Now that the all-important August nonfarm payroll report is in, the speculation can really begin about whether the Fed will begin to ease their multi-year run of quantitative easing strategies.  While most observers were expecting 180,000 new jobs, only 169,000 were created in August.  This at least opens the debate as to whether Ben Bernanke and the rest of the Fed governors will vote at their September 18th meeting to end or more likely, cut back on their QE strategy.  Despite an official 0% interest rate policy, QE has kept many other market-driven rates low.  Without this QE phenomenon, rates such as the 10 year treasury bond, have seen over a 100 basis point increase over the last few months, since the Fed hinted back in May that the economy may be improving and this policy may no longer be needed.  While new home starts have stumbled, as mortgage rates moved from lows near 3.5% to almost 5%, the stock market has taken this move largely in stride.  Although longer-duration bonds have been pummeled, the real question is where we will move after the Fed makes its decision and how large of a move that will be.  Fed fund futures moved 4 to 5 basis points lower, depending on the futures contract.  Many Fed watchers believe with Mr. Bernanke on the way out, he has enough ammunition to at least put a cap on his legacy and begin the wind down of the program.  So, the question is, is a gradual end to QE largely priced in, and what happens if they decide not to move in September?  To bulls, will this mean another run at and over this years’ highs, or will a definitive taper send markets sharply lower?  On time will tell, but there should be some interesting opportunities for trades on either side of this Fed meeting.

Fool’s Gold or Here To Stay?

Now that the Dow has more than doubled from its low of 6,443 on March 6th, 2009, it’s probably a fair question to ask if it’s a good idea to keep putting fresh money to work in this market.  The bulls would say the conditions are still very good.  Interest rates are still very low and the Fed is still in a an accommodating position.  The bears say the ground is beginning to move a bit.  Longer-term interest rates have moved up more than a 100 basis points just in the last two months once Mr. Bernanke made a mere mention of any kind of decrease in QE.  While we’ve had scares over the last few years, including European problems and S&P downgrades, this is at least a little different.  Interest rates do in fact rule the world, so when they move, we should at least start paying attention.  While there is plenty of research to show that increasing interest rates at this stage of the cycle can still mean higher equity prices, we always need to keep in mind that past results are not always indicative of future results.  It has been discussed that much of the buying from this latest 6% downturn has been from retail investors, as many institutional investors are out for the summer or in light trading modes.  Just something to think about as many just blindly hand over money to the market in hopes that this 4+ year-old bull market has much more, in terms of upside legs.  Things have at least gotten a little more interesting…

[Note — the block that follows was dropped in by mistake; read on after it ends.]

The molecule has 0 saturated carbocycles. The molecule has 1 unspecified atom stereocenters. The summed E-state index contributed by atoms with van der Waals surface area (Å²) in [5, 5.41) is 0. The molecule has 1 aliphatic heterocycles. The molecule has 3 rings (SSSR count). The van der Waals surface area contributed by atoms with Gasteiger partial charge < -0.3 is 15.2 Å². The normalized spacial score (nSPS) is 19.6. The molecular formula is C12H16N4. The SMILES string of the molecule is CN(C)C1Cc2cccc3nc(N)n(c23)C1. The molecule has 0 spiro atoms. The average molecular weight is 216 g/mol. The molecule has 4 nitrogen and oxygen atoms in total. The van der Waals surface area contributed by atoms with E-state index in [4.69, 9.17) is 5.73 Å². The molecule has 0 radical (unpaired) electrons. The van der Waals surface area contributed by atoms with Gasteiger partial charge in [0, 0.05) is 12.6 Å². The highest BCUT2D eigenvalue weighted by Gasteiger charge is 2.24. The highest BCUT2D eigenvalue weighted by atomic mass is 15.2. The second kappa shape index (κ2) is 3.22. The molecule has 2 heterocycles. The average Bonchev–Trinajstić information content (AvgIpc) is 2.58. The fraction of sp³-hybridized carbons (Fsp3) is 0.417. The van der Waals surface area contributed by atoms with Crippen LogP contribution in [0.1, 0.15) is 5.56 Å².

Bulls, Bears, & Pigs

While the equity markets may reach new, all-time highs here in early February, it is starting to make me nervous that the media has suddenly turned so incredibly bullish.  We’ve seen this story before either in past bull or bear markets.  When the news is good, there is barely a negative story to be found on CNBC or in other parts of the financial media.  I just wonder whether or not once we inevitably reach new highs and flush out all the stops just above the new highs, will there be any new buyers to push the market higher?  Or, will the market be completely overextended and hit the wall this spring, just like in the previous two springs?  While I think we continue to climb the wall of worry, it seems like we might be reaching at least a short term top, just above the all-time highs.

The Fiscal Cliff

While most were worried about the potential downsides of $500 billion in spending cuts and tax increases right after the election, markets have seemed to price in the exact opposite in mid-December.  Markets seem to be pricing in a deal, and once that deal is done, a potentially big upside once the deal is done.  Now that Christmas is nearly here and deal is still not in sight, markets have sold off a tad bit.  I believe this could be the age-old case of buy the rumor, sell the news.  Almost no matter what happens, there is sure to be a bit of austerity coming to the U.S. economy, much like we have seen in Europe, though not to that level.  Either way, I’m not sure the fiscal cliff deal is pro-growth, in as much as the latest Fed actions are.  The question is, can the Fed continue to save the economy while politicians seem to do everything in their power to destroy it? While economic numbers are trending toward the better these days, anything that shrinks the spending power of the government during this time cannot help the bullish cause, no matter how much we believe some constraints on government spending is eventually necessary.